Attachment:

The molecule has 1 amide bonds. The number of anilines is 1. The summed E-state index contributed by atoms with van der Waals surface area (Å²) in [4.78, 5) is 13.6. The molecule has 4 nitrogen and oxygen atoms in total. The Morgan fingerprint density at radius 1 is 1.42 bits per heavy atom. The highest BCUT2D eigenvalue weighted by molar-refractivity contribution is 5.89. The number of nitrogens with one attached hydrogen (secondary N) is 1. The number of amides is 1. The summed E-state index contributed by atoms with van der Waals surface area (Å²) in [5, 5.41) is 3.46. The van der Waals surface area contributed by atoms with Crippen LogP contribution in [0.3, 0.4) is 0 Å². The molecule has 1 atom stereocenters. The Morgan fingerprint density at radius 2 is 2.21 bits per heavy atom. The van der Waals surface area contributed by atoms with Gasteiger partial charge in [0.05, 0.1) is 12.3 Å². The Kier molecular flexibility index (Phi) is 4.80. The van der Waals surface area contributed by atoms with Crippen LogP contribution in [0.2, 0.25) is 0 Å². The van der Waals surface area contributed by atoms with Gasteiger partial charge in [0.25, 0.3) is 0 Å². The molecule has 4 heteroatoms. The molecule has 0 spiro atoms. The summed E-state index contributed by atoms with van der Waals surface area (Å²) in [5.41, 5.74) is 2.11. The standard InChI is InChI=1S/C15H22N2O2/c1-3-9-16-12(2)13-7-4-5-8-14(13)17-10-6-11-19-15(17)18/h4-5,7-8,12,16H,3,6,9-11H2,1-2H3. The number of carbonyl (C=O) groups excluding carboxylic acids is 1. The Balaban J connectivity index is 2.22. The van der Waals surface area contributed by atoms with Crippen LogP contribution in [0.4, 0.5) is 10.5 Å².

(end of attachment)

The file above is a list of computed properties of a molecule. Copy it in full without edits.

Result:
The molecule has 1 amide bonds. The number of anilines is 1. The summed E-state index contributed by atoms with van der Waals surface area (Å²) in [4.78, 5) is 13.6. The molecule has 4 nitrogen and oxygen atoms in total. The Morgan fingerprint density at radius 1 is 1.42 bits per heavy atom. The highest BCUT2D eigenvalue weighted by molar-refractivity contribution is 5.89. The number of nitrogens with one attached hydrogen (secondary N) is 1. The number of amides is 1. The summed E-state index contributed by atoms with van der Waals surface area (Å²) in [5, 5.41) is 3.46. The van der Waals surface area contributed by atoms with Crippen LogP contribution in [0.3, 0.4) is 0 Å². The molecule has 1 atom stereocenters. The Morgan fingerprint density at radius 2 is 2.21 bits per heavy atom. The van der Waals surface area contributed by atoms with Gasteiger partial charge in [0.05, 0.1) is 12.3 Å². The Kier molecular flexibility index (Phi) is 4.80. The van der Waals surface area contributed by atoms with Crippen LogP contribution in [0.2, 0.25) is 0 Å². The van der Waals surface area contributed by atoms with Gasteiger partial charge in [0.25, 0.3) is 0 Å². The molecule has 4 heteroatoms. The molecule has 0 spiro atoms. The summed E-state index contributed by atoms with van der Waals surface area (Å²) in [5.41, 5.74) is 2.11. The standard InChI is InChI=1S/C15H22N2O2/c1-3-9-16-12(2)13-7-4-5-8-14(13)17-10-6-11-19-15(17)18/h4-5,7-8,12,16H,3,6,9-11H2,1-2H3. The number of carbonyl (C=O) groups excluding carboxylic acids is 1. The Balaban J connectivity index is 2.22. The van der Waals surface area contributed by atoms with Crippen LogP contribution in [0.4, 0.5) is 10.5 Å².